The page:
Mockingjay, Part 1
Content note: Mild unredacted spoilers
Everything that’s terrible about [The Hunger Games] is in this sentence:
Hunger Games was written by a woman and stars a woman (much as we love JK Rowling, her series isn’t named after Hermione) — making it a true lady-centric blockbuster franchise.
Here’s your first point of irony: this true lady-centric blockbuster franchise isn’t named after Katniss, it’s named after what happens to Katniss, which is why it is truly a lady-centric franchise.
This isn’t the first time I’ve read feminists be less than fair to Harry Potter and too forgiving of The Hunger Games. I have my own issues with the first Hunger Games movie, but the Last Psychiatrist has issues that directly deal with the heroine’s not actually doing anything herself the whole movie:
Other than the initial volunteering to replace her younger sister, Katniss never makes any decisions of her own, never acts with consequence– but her life is constructed to appear that she makes important decisions. She has free will, of course, like any five year old with terrible parents, but at every turn is prevented from acting on the world. She is protected by men– enemies and allies alike; directed by others, blessed with lucky accidents and when things get impossible there are packages from the sky. In philosophical terms, she is continuously robbed of agency.
The Last Psychiatrist is perhaps even less impressed with the presumed feminism of the second movie.
Alas, The Last Psychiatrist last posted May of last year. I dutifully wait for a forthcoming review of Mockingjay. I have not actually read the books, so I can only comment on the movie. I should note that actual readers here at OT seem to have found much more of value from the books than I was able to extract from the movies, which I found entertaining but not much else.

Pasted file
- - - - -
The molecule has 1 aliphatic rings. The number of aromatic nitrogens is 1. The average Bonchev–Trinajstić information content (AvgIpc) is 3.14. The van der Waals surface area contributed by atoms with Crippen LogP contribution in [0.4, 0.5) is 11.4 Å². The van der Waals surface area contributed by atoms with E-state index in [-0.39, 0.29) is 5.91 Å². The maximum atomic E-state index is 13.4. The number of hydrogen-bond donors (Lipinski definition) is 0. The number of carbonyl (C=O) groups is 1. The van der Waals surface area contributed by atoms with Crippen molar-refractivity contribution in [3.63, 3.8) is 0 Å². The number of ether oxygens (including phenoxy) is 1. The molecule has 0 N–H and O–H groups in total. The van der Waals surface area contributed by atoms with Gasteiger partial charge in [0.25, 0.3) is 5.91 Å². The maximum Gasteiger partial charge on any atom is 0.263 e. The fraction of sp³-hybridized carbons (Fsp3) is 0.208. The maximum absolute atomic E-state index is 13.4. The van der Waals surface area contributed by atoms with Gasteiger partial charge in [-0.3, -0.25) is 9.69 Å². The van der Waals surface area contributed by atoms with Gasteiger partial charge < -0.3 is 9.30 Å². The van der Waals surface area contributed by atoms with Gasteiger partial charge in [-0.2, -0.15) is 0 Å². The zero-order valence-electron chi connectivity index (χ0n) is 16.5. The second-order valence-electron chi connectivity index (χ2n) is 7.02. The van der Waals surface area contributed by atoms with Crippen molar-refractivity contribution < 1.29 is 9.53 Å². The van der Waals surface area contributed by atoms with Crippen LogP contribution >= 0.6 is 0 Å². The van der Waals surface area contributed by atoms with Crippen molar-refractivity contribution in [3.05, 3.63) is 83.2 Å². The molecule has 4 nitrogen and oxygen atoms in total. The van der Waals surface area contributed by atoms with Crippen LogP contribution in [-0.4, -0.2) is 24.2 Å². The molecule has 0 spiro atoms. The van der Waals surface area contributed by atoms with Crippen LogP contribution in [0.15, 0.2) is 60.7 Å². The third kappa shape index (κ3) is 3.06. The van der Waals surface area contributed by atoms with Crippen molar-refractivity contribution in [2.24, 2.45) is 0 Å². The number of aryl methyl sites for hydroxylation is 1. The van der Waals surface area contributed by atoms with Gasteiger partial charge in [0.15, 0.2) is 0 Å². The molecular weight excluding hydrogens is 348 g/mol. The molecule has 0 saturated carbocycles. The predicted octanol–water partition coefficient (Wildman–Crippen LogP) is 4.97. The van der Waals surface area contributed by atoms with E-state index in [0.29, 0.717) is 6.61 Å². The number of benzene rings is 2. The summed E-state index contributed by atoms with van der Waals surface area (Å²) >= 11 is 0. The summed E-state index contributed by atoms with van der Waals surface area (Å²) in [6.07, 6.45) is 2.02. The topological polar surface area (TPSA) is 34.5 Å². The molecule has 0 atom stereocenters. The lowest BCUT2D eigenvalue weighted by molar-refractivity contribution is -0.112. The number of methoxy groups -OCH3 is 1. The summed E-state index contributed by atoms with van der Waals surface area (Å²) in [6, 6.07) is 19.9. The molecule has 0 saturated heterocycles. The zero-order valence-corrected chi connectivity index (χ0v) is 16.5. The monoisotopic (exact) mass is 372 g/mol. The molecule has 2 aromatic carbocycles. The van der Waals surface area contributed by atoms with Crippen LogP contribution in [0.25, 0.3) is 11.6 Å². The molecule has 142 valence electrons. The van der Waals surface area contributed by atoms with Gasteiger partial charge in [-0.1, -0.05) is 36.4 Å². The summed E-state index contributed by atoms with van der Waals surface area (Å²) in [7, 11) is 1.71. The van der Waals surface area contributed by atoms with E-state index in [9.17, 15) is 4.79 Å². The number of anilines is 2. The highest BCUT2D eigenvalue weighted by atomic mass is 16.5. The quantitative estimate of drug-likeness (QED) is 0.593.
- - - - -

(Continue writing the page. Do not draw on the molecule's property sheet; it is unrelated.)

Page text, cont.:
Mockingjay the movie discards the pretense of heroism on the part of Katniss of the first two movies and openly regards Katniss as a mascot. The leader of the revolutionaries literally utters this sentence to her: “Will you be our mockingjay?” (A mockingjay is type of bird.)
Katniss does very much feel like a mascot. Mascots tend to be animals. Or professions or races of people who aren’t stereotypically known for their circumspection. Animals aren’t aware of much more than their immediate concerns. Accordingly, just like my dog gets distracted by squirrels, Katniss spends her time exclusively concerned about her not-her-boyfriend. This is logical since the man she spent the first movie pining over the man who is right there next to her in this one perfectly available and therefore asexual.
It’s interesting to note that Katniss’s habit of putting trivial things ahead of important things is mirrored in her younger sister Prim who goes looking for her cat during a bombing raid. You might think that would be the setup for Katniss to realize she has to grow up, but you would be wrong. She doubles down. Of course you should be hunting for your cat! It’s exactly what a mockingjay would do! And dramatic scenes that leave the main characters unchanged is what this movie series thus far delights in doing.
It is fun though.